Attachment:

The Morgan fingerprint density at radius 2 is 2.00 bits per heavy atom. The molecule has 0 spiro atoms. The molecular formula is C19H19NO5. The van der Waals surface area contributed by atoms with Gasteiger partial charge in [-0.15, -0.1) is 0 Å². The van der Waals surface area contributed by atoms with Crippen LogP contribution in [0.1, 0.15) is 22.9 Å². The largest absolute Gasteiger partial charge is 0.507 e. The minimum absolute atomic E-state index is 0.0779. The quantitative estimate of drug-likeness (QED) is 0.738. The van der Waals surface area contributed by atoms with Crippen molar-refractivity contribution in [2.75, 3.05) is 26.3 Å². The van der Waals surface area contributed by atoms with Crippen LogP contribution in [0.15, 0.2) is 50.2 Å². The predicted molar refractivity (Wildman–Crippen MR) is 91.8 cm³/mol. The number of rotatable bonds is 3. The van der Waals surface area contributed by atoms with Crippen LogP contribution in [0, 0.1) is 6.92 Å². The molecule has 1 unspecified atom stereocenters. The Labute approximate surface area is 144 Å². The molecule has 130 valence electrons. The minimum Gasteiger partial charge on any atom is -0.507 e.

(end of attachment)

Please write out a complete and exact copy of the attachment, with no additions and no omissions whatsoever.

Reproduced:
The Morgan fingerprint density at radius 2 is 2.00 bits per heavy atom. The molecule has 0 spiro atoms. The molecular formula is C19H19NO5. The van der Waals surface area contributed by atoms with Gasteiger partial charge in [-0.15, -0.1) is 0 Å². The van der Waals surface area contributed by atoms with Crippen LogP contribution in [0.1, 0.15) is 22.9 Å². The largest absolute Gasteiger partial charge is 0.507 e. The minimum absolute atomic E-state index is 0.0779. The quantitative estimate of drug-likeness (QED) is 0.738. The van der Waals surface area contributed by atoms with Crippen molar-refractivity contribution in [2.75, 3.05) is 26.3 Å². The van der Waals surface area contributed by atoms with Crippen LogP contribution in [0.15, 0.2) is 50.2 Å². The predicted molar refractivity (Wildman–Crippen MR) is 91.8 cm³/mol. The number of rotatable bonds is 3. The van der Waals surface area contributed by atoms with Crippen LogP contribution in [0, 0.1) is 6.92 Å². The molecule has 1 unspecified atom stereocenters. The Labute approximate surface area is 144 Å². The molecule has 130 valence electrons. The minimum Gasteiger partial charge on any atom is -0.507 e.